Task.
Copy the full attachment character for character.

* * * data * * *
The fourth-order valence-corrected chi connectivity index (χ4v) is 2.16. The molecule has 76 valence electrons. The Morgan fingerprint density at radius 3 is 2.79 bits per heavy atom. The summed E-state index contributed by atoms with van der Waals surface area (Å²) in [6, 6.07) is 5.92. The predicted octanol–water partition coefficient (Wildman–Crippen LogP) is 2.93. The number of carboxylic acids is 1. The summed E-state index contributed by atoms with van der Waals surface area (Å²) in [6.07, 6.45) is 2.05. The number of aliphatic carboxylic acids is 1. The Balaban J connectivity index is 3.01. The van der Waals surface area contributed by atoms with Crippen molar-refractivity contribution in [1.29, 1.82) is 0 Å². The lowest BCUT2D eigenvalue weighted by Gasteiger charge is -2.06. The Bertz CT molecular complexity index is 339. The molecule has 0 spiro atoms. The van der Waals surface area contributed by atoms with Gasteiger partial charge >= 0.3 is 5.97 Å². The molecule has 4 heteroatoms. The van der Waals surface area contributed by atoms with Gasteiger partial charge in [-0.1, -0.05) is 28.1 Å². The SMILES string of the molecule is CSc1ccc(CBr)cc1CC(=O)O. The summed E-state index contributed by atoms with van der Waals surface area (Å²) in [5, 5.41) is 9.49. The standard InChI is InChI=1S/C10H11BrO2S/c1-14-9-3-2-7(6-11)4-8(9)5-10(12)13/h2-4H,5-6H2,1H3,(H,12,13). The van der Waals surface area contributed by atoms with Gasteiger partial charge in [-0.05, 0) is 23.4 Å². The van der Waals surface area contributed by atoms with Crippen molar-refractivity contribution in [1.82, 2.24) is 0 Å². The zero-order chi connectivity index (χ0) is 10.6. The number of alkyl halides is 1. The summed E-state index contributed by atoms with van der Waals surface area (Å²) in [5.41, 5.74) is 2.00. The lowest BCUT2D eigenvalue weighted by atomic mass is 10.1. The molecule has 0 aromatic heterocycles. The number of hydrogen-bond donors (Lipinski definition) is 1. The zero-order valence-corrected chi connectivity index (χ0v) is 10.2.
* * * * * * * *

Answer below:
The fourth-order valence-corrected chi connectivity index (χ4v) is 2.16. The molecule has 76 valence electrons. The Morgan fingerprint density at radius 3 is 2.79 bits per heavy atom. The summed E-state index contributed by atoms with van der Waals surface area (Å²) in [6, 6.07) is 5.92. The predicted octanol–water partition coefficient (Wildman–Crippen LogP) is 2.93. The number of carboxylic acids is 1. The summed E-state index contributed by atoms with van der Waals surface area (Å²) in [6.07, 6.45) is 2.05. The number of aliphatic carboxylic acids is 1. The Balaban J connectivity index is 3.01. The van der Waals surface area contributed by atoms with Crippen molar-refractivity contribution in [1.29, 1.82) is 0 Å². The lowest BCUT2D eigenvalue weighted by Gasteiger charge is -2.06. The Bertz CT molecular complexity index is 339. The molecule has 0 spiro atoms. The van der Waals surface area contributed by atoms with Gasteiger partial charge >= 0.3 is 5.97 Å². The molecule has 4 heteroatoms. The van der Waals surface area contributed by atoms with Gasteiger partial charge in [-0.1, -0.05) is 28.1 Å². The SMILES string of the molecule is CSc1ccc(CBr)cc1CC(=O)O. The summed E-state index contributed by atoms with van der Waals surface area (Å²) in [5, 5.41) is 9.49. The standard InChI is InChI=1S/C10H11BrO2S/c1-14-9-3-2-7(6-11)4-8(9)5-10(12)13/h2-4H,5-6H2,1H3,(H,12,13). The van der Waals surface area contributed by atoms with Gasteiger partial charge in [-0.05, 0) is 23.4 Å². The van der Waals surface area contributed by atoms with Crippen molar-refractivity contribution in [1.82, 2.24) is 0 Å². The zero-order chi connectivity index (χ0) is 10.6. The number of alkyl halides is 1. The summed E-state index contributed by atoms with van der Waals surface area (Å²) in [5.41, 5.74) is 2.00. The lowest BCUT2D eigenvalue weighted by atomic mass is 10.1. The molecule has 0 aromatic heterocycles. The number of hydrogen-bond donors (Lipinski definition) is 1. The zero-order valence-corrected chi connectivity index (χ0v) is 10.2.